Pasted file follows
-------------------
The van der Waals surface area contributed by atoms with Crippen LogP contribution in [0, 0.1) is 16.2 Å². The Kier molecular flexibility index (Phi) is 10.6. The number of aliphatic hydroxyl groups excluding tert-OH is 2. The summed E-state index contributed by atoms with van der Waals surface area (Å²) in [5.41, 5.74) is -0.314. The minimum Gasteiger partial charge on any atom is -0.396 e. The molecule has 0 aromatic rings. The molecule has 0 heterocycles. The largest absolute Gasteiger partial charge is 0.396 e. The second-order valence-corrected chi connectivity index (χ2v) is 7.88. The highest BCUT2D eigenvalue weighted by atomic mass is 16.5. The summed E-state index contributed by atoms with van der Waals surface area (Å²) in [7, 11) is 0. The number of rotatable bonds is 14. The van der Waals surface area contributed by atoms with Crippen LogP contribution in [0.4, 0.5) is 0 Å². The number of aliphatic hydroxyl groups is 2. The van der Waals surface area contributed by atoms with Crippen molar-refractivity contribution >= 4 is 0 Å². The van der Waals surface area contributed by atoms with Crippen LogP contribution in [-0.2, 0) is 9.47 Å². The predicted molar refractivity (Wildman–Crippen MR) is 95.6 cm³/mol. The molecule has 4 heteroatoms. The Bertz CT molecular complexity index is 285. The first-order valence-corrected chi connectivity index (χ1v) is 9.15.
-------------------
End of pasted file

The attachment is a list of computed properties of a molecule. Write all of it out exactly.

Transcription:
The van der Waals surface area contributed by atoms with Crippen LogP contribution in [0, 0.1) is 16.2 Å². The Kier molecular flexibility index (Phi) is 10.6. The number of aliphatic hydroxyl groups excluding tert-OH is 2. The summed E-state index contributed by atoms with van der Waals surface area (Å²) in [5.41, 5.74) is -0.314. The minimum Gasteiger partial charge on any atom is -0.396 e. The molecule has 0 aromatic rings. The molecule has 0 heterocycles. The largest absolute Gasteiger partial charge is 0.396 e. The second-order valence-corrected chi connectivity index (χ2v) is 7.88. The highest BCUT2D eigenvalue weighted by atomic mass is 16.5. The summed E-state index contributed by atoms with van der Waals surface area (Å²) in [7, 11) is 0. The number of rotatable bonds is 14. The van der Waals surface area contributed by atoms with Crippen LogP contribution in [0.4, 0.5) is 0 Å². The number of aliphatic hydroxyl groups is 2. The van der Waals surface area contributed by atoms with Crippen molar-refractivity contribution >= 4 is 0 Å². The van der Waals surface area contributed by atoms with Crippen LogP contribution in [-0.2, 0) is 9.47 Å². The predicted molar refractivity (Wildman–Crippen MR) is 95.6 cm³/mol. The molecule has 4 heteroatoms. The Bertz CT molecular complexity index is 285. The first-order valence-corrected chi connectivity index (χ1v) is 9.15.